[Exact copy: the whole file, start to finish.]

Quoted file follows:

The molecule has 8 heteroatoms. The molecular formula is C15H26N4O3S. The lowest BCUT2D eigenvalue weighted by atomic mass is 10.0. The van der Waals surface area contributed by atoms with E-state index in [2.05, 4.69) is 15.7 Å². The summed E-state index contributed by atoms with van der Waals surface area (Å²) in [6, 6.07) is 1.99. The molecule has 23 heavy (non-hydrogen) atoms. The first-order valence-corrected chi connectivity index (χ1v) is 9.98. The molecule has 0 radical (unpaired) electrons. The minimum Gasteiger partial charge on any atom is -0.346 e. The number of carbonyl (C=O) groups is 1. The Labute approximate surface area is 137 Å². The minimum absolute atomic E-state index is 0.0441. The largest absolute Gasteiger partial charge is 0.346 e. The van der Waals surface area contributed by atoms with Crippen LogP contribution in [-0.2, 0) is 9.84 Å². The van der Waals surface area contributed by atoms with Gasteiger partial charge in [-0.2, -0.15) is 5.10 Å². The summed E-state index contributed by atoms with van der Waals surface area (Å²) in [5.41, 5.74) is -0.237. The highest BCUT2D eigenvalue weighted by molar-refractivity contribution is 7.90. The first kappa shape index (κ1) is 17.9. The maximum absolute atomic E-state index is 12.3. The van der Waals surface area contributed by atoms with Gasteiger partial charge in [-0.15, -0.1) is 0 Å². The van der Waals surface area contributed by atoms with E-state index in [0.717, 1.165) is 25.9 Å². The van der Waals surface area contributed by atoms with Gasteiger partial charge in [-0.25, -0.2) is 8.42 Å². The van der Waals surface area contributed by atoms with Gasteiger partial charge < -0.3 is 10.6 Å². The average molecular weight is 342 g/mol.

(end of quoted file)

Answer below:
The molecule has 8 heteroatoms. The molecular formula is C15H26N4O3S. The lowest BCUT2D eigenvalue weighted by atomic mass is 10.0. The van der Waals surface area contributed by atoms with E-state index in [2.05, 4.69) is 15.7 Å². The summed E-state index contributed by atoms with van der Waals surface area (Å²) in [6, 6.07) is 1.99. The molecule has 23 heavy (non-hydrogen) atoms. The first-order valence-corrected chi connectivity index (χ1v) is 9.98. The molecule has 0 radical (unpaired) electrons. The minimum Gasteiger partial charge on any atom is -0.346 e. The number of carbonyl (C=O) groups is 1. The Labute approximate surface area is 137 Å². The minimum absolute atomic E-state index is 0.0441. The largest absolute Gasteiger partial charge is 0.346 e. The van der Waals surface area contributed by atoms with Crippen LogP contribution in [-0.2, 0) is 9.84 Å². The van der Waals surface area contributed by atoms with Gasteiger partial charge in [-0.2, -0.15) is 5.10 Å². The summed E-state index contributed by atoms with van der Waals surface area (Å²) in [5.41, 5.74) is -0.237. The highest BCUT2D eigenvalue weighted by molar-refractivity contribution is 7.90. The first kappa shape index (κ1) is 17.9. The maximum absolute atomic E-state index is 12.3. The van der Waals surface area contributed by atoms with Gasteiger partial charge in [-0.15, -0.1) is 0 Å². The van der Waals surface area contributed by atoms with E-state index in [0.717, 1.165) is 25.9 Å². The van der Waals surface area contributed by atoms with Gasteiger partial charge in [-0.25, -0.2) is 8.42 Å². The van der Waals surface area contributed by atoms with Gasteiger partial charge < -0.3 is 10.6 Å². The average molecular weight is 342 g/mol.